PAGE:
Thursday, September 29, 2011

Read, Read, Read, Wonder- Day 5, Minden

Today began as another Vancouver day, as my son would call it. He hasn’t been west of the Ontario border, but as an avid reader, at eight, is already familiar with the misty, overcast days on Canada’s west coast.

Even with the rain it is lovely here. The sumach trees are crimson, the beech trees sienna, and the maples, a mix of green, gold and orange—their leaves will be around for a while, as will the needles on the conifers and their rusty hues. Against the grey skies they are spectacular!

Can you sense a pitch coming?

After today I have two days left in the Minden residency. I know it’s unlikely any of you reading this in the EU or Russia will be able to make it for Culture Days or the many Studio Tours happening in the area over the weekend, but perhaps I’ll see a few 416ers or 905ers? The article on Voices at Hand in yesterday’s Minden Times is certainly having an effect and I know the lovely woman at Gravity Coffee House is spreading the word.

This is the first residency where I haven’t been stationed in a storefront, still from my seat in the centre of the library I can see out windows in three directions, so I don’t feel like I’m missing either the colours or the day. The library is definitely a community hub. There is a steady flow of visitors all day, some stay to use the facilities as an office, much like me. I get the odd comment that my overflowing wastebasket and all my stacks of papers remind people of home. 

I like the energy here, if you can call companionable silence energy. Unlike storefronts, no one has tapped my shoulder to check if I’m a mannequin— not that people aren’t curious, the code of ethics is just a little more entrenched. When reading aloud, I try to strike a balance between being audible, yet low-key enough not to wear out my welcome. Thank goodness I can rely upon my inner librarian to shush me when I get too enthusiastic. No one seems to mind though, even if I am, as one man put it, “ the messiest person here.”

As for submissions, I’m thrilled with the response. I arrived with a full mailbag and have added to it steadily—9 letters on my second day and 46 over the last two.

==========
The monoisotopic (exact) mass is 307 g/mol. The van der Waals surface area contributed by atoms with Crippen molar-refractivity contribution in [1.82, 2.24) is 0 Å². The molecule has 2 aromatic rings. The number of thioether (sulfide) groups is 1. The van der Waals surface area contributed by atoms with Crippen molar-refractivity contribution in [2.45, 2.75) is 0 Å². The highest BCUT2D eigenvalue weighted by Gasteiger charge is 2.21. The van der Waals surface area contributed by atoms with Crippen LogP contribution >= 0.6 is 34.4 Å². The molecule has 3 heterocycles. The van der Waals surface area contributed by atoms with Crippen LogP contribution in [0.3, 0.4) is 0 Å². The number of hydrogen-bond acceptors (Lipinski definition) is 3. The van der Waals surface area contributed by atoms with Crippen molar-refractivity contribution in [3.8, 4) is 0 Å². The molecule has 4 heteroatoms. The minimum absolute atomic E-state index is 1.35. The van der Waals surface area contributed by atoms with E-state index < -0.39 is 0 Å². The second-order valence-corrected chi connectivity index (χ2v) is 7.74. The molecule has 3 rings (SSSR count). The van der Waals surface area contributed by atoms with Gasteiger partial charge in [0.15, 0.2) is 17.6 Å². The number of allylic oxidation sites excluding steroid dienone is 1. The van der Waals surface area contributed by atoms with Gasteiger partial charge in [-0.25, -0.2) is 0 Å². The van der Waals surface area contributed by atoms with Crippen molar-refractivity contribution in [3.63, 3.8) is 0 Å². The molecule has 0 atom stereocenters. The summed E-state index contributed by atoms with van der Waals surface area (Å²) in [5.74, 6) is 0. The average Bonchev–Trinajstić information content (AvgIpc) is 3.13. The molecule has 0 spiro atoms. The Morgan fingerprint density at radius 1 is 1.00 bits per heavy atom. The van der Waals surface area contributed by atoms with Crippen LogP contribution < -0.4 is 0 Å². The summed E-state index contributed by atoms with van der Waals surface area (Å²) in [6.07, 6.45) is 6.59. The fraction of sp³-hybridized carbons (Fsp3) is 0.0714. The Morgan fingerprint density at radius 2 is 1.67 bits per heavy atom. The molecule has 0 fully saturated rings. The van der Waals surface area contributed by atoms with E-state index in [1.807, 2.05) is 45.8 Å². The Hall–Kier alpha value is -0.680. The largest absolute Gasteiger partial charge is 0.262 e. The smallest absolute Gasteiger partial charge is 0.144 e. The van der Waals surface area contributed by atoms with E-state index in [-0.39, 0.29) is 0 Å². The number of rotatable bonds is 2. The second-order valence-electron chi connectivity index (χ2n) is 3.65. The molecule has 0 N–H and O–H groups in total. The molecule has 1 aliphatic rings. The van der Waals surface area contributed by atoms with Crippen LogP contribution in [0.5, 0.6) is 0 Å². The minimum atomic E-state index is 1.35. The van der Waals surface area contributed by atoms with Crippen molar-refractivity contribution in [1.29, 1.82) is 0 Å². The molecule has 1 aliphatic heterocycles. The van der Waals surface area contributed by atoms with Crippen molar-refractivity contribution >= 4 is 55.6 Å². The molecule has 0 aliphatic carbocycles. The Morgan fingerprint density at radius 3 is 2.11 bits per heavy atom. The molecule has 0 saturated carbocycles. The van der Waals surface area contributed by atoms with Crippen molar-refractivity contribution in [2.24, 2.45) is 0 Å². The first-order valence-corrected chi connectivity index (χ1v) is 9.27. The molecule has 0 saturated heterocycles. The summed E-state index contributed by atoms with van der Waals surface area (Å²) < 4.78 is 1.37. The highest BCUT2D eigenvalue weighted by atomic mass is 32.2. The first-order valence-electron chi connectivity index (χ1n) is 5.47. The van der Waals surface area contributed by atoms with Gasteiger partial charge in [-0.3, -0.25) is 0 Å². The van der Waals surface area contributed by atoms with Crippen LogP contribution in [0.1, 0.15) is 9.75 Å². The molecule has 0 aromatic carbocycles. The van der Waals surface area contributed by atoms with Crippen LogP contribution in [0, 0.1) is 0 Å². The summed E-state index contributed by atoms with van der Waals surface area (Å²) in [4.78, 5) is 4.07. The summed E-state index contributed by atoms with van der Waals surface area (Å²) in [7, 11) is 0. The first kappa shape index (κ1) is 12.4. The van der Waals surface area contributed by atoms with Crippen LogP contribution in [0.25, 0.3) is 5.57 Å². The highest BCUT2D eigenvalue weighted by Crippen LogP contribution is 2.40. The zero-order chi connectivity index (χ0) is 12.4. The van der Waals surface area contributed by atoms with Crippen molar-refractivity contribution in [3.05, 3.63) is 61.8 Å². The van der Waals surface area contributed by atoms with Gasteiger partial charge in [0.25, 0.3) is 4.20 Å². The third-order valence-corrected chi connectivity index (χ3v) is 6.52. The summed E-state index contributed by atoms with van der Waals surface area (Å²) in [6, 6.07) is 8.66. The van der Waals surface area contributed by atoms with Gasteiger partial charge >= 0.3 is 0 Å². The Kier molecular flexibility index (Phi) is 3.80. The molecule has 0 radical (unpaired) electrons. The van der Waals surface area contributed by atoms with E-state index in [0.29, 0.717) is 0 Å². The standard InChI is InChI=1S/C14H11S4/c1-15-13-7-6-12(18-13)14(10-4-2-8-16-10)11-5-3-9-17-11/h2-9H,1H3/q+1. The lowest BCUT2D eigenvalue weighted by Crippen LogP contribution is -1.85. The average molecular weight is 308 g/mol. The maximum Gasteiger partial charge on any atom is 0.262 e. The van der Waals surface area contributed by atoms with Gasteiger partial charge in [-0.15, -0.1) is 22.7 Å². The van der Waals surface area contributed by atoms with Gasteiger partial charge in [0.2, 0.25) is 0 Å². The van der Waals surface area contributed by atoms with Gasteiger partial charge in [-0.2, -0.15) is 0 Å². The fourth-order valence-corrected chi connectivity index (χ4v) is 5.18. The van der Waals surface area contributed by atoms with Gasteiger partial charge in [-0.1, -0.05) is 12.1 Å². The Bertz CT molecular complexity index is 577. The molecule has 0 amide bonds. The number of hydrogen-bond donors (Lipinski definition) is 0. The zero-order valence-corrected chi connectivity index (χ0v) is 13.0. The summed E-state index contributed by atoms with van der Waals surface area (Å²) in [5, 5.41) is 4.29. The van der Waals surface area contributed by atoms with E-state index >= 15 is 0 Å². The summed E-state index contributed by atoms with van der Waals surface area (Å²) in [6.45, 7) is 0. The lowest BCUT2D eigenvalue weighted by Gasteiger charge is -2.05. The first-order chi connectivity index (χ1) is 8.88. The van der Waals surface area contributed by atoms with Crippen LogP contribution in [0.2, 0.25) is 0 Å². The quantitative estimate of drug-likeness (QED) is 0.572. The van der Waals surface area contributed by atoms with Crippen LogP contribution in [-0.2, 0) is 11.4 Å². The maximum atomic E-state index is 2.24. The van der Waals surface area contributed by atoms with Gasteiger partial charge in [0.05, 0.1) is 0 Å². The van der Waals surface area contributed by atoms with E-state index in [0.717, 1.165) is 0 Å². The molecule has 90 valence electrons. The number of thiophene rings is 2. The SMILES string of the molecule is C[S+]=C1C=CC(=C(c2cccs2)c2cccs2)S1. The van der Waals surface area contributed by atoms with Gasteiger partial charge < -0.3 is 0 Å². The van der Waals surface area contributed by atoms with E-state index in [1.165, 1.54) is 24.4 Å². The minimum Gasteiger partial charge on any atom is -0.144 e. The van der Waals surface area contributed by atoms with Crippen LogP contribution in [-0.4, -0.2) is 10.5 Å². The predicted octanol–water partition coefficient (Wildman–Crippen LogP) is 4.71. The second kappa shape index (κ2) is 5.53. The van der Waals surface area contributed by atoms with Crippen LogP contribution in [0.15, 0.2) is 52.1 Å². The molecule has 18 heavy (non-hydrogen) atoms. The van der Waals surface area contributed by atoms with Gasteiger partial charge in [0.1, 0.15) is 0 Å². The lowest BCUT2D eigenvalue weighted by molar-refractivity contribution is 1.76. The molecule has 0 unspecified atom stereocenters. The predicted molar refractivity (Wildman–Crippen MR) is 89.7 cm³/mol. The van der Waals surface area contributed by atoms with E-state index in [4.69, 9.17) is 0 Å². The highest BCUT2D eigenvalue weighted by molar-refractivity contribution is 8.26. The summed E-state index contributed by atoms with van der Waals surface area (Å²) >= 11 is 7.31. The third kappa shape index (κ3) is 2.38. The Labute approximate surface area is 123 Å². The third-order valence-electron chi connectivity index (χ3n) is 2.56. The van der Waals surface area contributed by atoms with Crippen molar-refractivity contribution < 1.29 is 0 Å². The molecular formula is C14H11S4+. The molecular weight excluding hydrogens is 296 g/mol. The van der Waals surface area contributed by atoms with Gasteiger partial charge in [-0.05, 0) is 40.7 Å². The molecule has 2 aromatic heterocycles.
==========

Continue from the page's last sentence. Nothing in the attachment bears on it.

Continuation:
Of those most recently processed a Wayfinding letter written this summer and a suite of letters written by a grandfather to his granddaughter in the 40s stand out.

The letter I’ve filed under Wayfinding begins:
It’s great to hear from you – and you’re still writing far better than the average schmuck I receive emails from.” 
And continues:
“Don’t sweat the not writing dry spell. The stress and hard times is great fodder for later. If you are serious about writing, stop trying to write new material, grab something old and work on editing it. Or read. Read. Read. Read. Anything you want but read.”
If the donor stops in again I’ll have to ask how the guy made out.

The letters from Grandpa to Susan are happily filed under The Small News—many of the others in the Voices collection written in the 40s are wartime correspondence. Grandpa is an artist and most of his letters are illustrated. Pen & Ink drawings of animals, a watercolour painting of Santa coming down the chimney and delicate silverpoint drawing of Grand Ma—Susan is a lucky girl.

Grand pa always begins with a description of his day and his love of the natural world shines through, as does his need to share it.
“Now when I look out the window in the garden...all around the edge are beautiful blue flowers called Scilla  (sil’ – ah) belong to the Lily family called squills or blue bells. They look like little blue bells waving in the breeze. Fairy bells the colour of the sky of summer.” 

When she brought it in Susan shared with me that after her grandfather’s stroke he had to work with his left hand. I was surprised to see the effects of it in his writing, but not in his pastel drawing.

I don’t always get the back-story when I receive letters; sometimes wondering is just as intriguing.

1 comment:

  1. feel like you brought a bit of minden, voices/minden version 4.0(?), the world and the beautiful snapshots of a grandfather to sarah letters/drawings here in bloglandia. merci!